Paleozoology and Paleoenvironments outlines the reconstruction of ancient climates, floras, and habitats on the basis of animal fossil remains recovered from archaeological and paleontological sites. In addition to outlining the ecological fundamentals and analytical assumptions attending such analyzes, J. Tyler Faith and R. Lee Lyman describe and critically evaluate many of the varied analytical techniques that have been applied to paleozoological remains for the purpose of paleoenvironmental reconstruction. These techniques range from analyses based on the presence or abundance of species in a fossil assemblage to those based on taxon-free ecological characterizations. All techniques are illustrated using faunal data from archaeological or paleontological contexts. Aimed at students and professionals, this volume will serve as fundamental resource for courses in zooarchaeology, paleontology, and paleoecology.
Illustrates how to implement paleoenvironmental techniques using fossil examples
Evaluates the diverse array of analytical techniques for interpreting past environments on the basis of fossil fauna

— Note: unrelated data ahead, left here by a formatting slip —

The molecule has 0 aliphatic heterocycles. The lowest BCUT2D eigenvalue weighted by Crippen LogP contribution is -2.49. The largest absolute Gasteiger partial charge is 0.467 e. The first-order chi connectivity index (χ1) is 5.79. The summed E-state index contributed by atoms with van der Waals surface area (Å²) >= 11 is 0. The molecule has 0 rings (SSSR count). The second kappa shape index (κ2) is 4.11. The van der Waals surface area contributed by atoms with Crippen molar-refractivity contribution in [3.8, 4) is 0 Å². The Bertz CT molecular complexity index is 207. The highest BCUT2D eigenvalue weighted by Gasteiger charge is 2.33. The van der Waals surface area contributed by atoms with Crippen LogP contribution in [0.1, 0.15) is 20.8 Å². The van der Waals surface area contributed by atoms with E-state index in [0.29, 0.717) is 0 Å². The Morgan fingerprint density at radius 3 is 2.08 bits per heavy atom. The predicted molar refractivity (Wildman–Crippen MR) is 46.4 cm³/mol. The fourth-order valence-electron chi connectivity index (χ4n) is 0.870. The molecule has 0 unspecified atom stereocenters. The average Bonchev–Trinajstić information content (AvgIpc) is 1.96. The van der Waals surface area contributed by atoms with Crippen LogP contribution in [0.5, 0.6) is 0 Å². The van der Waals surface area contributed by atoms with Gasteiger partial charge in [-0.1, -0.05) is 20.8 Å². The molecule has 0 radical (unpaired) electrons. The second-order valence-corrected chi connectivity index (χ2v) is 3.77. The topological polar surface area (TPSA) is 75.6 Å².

Outlines biogeographic and ecological fundamentals underpinning paleoenvironmental reconstruction
Table of Contents
1. Why a book on paleoenvironmental reconstruction from faunal remains?
2. Fundamentals of ecology and biogeography
3. Analytical assumptions
4. Background of select paleozoological samples
5. Environmental reconstructions based on the presence/absence of taxa
6. Environmental reconstruction based on taxonomic abundances
7. Taxon-free techniques
8. Environmental inferences based on taxonomic diversity
9. Transfer functions and quantitative paleoenvironmental reconstruction
10. Size clines as paleoenvironmental indicators
11. Some final thoughts.
J. Tyler Faith, University of Utah
J. Tyler Faith is curator of archaeology at the Natural History Museum of Utah and assistant professor of anthropology at the University of Utah. His research emphasizes the relationships between Quaternary mammal communities, environmental change, and human-environment interactions, with an emphasis on eastern and southern Africa.
R. Lee Lyman, University of Missouri, Columbia
R. Lee Lyman is emeritus professor of anthropology at the University of Missouri, Columbia. A scholar of late Quaternary paleozoology and human prehistory of the Pacific Northwest United States, he is author of Vertebrate Taphonomy (Cambridge, 1994), Quantitative Paleozoology (Cambridge, 2008), and Theodore E. White and the Development of Zooarchaeology in North America (2016).